“No wonder you wanted two days,” she said as he climbed into the passenger seat. “Equal pain my tail.”
“Want to see the place or not?” He strapped himself in.
“My apartment is fine.”
“If you like dirty closets.”
“No fair. I’ve never seen your place, so I’ve got no ammo.”
“It’s....not ideal,” he pointed outward. “Straight on now. Coffee. Then the joint.”
“We’ll be late,” she sighed.
“Even the Chief doesn’t get in as early as us, Carrots. Stuff the compulsive behavior for one morning. Promise it’ll be worth it.”
Beanz had the promised long line, but Judy could agree that her cappuccino was far tastier than usual.
“See? Do it my way and quality goes up.”
“Less talking more drinking.”
He gave her directions from the shop and the road led them away from taller buildings, but not quite into the quasi-industrial area he hung out in. There was a wide green patch, grass left unattended for a little too long. A mailbox stuck out proudly from the road. Nick hopped out and opened the box. He pulled out an envelope and from the envelope, he fished out a key.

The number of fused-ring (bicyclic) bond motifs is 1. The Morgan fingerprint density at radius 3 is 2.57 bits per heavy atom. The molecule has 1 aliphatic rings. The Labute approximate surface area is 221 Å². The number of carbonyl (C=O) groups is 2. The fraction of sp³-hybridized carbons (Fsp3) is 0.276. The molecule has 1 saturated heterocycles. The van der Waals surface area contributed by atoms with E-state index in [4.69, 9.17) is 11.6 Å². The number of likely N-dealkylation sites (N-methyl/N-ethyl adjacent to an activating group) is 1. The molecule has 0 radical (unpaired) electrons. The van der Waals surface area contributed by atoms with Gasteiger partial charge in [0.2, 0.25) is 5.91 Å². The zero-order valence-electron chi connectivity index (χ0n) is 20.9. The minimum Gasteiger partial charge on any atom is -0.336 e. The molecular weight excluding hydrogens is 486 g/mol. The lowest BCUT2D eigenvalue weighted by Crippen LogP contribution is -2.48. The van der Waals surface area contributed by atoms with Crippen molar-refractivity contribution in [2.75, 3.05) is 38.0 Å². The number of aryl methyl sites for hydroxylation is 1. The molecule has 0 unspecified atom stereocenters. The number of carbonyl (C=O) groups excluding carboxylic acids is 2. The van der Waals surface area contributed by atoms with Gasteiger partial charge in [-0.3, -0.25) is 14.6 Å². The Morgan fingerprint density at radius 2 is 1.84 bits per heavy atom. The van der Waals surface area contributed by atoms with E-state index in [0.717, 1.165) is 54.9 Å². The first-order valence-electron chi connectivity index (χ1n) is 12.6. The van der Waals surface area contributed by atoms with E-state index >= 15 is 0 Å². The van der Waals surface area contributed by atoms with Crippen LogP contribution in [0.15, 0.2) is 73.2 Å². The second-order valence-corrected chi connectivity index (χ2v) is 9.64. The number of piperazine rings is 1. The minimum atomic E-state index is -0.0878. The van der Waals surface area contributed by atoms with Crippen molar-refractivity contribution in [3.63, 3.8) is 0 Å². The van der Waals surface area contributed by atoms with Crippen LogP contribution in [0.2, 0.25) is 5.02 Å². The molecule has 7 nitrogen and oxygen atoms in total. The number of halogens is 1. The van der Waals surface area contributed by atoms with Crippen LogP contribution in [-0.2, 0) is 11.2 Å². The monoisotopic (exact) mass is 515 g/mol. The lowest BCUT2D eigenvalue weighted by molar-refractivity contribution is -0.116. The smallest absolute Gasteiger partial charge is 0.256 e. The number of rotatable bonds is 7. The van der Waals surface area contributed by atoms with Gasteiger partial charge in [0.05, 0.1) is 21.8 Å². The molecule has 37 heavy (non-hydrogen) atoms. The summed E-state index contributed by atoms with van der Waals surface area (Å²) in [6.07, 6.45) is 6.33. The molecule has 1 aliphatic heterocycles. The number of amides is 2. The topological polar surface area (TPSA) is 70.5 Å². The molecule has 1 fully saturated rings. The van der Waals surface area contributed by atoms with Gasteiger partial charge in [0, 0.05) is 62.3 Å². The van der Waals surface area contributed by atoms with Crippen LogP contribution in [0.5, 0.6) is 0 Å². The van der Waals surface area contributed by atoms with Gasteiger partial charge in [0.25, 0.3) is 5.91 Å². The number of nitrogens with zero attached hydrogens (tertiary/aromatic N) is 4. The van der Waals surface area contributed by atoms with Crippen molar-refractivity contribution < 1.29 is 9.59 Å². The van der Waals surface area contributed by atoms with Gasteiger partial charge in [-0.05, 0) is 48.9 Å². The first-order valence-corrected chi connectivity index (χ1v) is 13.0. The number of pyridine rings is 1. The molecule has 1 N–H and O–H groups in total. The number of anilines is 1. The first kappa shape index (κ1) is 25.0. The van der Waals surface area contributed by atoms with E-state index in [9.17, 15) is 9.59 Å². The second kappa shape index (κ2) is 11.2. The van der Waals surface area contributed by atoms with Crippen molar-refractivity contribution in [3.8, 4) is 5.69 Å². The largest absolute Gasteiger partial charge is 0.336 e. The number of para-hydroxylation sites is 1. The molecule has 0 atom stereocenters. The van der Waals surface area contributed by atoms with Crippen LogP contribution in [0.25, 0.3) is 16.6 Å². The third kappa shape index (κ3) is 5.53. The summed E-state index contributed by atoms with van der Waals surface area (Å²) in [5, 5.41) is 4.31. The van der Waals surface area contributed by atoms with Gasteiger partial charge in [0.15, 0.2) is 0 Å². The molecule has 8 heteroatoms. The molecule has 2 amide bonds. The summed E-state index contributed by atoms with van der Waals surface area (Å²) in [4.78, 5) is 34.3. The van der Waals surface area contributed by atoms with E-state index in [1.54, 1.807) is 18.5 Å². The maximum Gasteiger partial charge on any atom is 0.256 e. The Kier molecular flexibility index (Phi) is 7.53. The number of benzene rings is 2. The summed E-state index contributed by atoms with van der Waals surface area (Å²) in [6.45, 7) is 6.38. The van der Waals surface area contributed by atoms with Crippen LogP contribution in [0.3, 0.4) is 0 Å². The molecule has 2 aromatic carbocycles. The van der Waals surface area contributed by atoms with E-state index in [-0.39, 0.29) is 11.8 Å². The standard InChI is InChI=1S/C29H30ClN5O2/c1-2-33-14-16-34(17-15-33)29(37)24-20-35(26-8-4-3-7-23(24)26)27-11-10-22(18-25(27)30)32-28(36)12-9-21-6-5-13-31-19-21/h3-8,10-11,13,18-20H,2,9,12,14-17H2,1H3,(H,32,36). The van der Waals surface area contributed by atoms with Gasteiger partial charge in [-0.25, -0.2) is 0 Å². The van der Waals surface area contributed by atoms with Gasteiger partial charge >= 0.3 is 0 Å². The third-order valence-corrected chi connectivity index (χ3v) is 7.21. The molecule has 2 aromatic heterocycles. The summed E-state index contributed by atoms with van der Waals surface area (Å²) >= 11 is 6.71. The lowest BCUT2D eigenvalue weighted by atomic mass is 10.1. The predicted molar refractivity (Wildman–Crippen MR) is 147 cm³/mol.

“I know the realtor,” he explained.
“Of course you do,” she frowned. “So where is this place?”
“We’re standing on it,” he took a few steps and pushed a wide sheaf of grass out of the way. A pretty white door was behind it, apparently leading into the knoll itself. “Some local hippies built the place a while back. Something about a return to the earth or what have you. They foreclosed and moved off. Maude’s been using it as a rental property ever since.”
The door gave into this fumbling with the key. A light switch revealed a neat staircase.